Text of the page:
May 10, 2017

LP: Alex Napping - Mise En Place

Alex Napping's transcendent songwriting shines through on their new album.

To the modern indie pop know-it-all (of which there are many), there’s a lot happening on the surface of a record like Alex Napping's Mise en Place that shouldn’t be unexpected. In terms of instrumentation, the sounds themselves wouldn't be out of place coming from similar pop groups: Frankie Cosmos, Half Waif, you name it. So what’s left to carry the latest record from Alex Napping is purely songwriting, and on Mise en Place, that turns out to be an amazing thing. 

Mise en Place is an album from many places. The solemn streets of Brooklyn cross-sect Austin, Texas and road trips all over the country throughout its nine tracks. Father/Daughter Records, a San Francisco staple that churns out “misfit pop” bands, has seemingly found their perfect poster child in Alex Cohen, whose character and voice steer at the wheel of the album’s emotional ship. Matching choruses of total splendor with soaking patterns of reverberating drums and guitar, Cohen constructs pop songs more like Joni Mitchell than Grimes. The grand and catchy refrain on “Fault” emerges from a place of pure glory. Catching smart, sultry melody structures on the tips of refined, slow-burning guitar work, it’s easily one of the band’s best tracks. Here, and on over-the-top moments such as the gleaming bobble-headed patterns on “Pilot Episode,” Cohen plays an intriguing game that pulls styles from prominent '80s pop trends and molds them in with modern indie rock, similar to the handiwork of Wye Oak’s Jenn Wasner or Alvvays’ Molly Rankin.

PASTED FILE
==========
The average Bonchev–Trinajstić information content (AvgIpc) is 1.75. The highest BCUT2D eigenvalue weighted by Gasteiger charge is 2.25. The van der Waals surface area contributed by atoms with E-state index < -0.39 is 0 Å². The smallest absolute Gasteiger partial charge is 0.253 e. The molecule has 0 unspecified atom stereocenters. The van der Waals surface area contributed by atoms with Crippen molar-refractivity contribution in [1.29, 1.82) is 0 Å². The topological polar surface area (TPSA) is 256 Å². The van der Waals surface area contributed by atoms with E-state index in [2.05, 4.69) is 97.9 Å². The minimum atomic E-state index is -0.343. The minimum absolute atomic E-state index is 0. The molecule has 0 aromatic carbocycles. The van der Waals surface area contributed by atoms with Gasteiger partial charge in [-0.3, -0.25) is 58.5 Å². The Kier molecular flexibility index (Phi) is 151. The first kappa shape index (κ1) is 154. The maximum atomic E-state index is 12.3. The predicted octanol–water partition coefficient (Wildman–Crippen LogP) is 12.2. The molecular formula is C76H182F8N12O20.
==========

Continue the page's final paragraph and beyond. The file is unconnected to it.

Alex Napping finds success in playing with relatively nostalgic sounds without coming off as washed-up or unoriginal imitators. Most of this comes down, again, to Cohen’s songwriting. Many songs, especially the high-energy “Temperamental Bed,” find a perfect range for the vocals to thrive alongside emotional-yet-exciting guitars that rise and fall in wonderful unison. For those more prone to the early aughts emo scene that birthed bands like Pity Sex, some songs may remind listeners of Adventures, the eternally-underwritten indie spin-off from members of Code Orange. The most brilliant stretches of emotion on Mise en Place might stir to memories spent alone in a dorm room, wristband distribution outside a bar on a Thursday night, or even a strange and budding post-high school relationship. For a record with a nominal attachment to having everything in a perfect place, Mise en Place feels blissfully unaware with its surroundings. Much more content on musing towards finding a unique voice, the album allows a pleasant respite from anything bordering “trendy.” Even if each song were recorded on an iPhone in a bathroom, the pure songwriting skills still would shine through. These rockers make art of matching melodies and stringing along listeners with perfect polka dots of emotional glare in nearly every song. Alex Napping is so truly a band with its finger on its own pulse, it’s able to take almost any time, space, or feeling and find a path to follow towards pure majesty.


Listen to Alex Napping on bandcamp.

Elijah Fosl is a freelance music and culture writer who's really bad at describing themselves. They hail from Louisville but live in Chicago where they work, ferociously devouring cassette tapes and local produce. Find them on Twitter at @elifosl or online at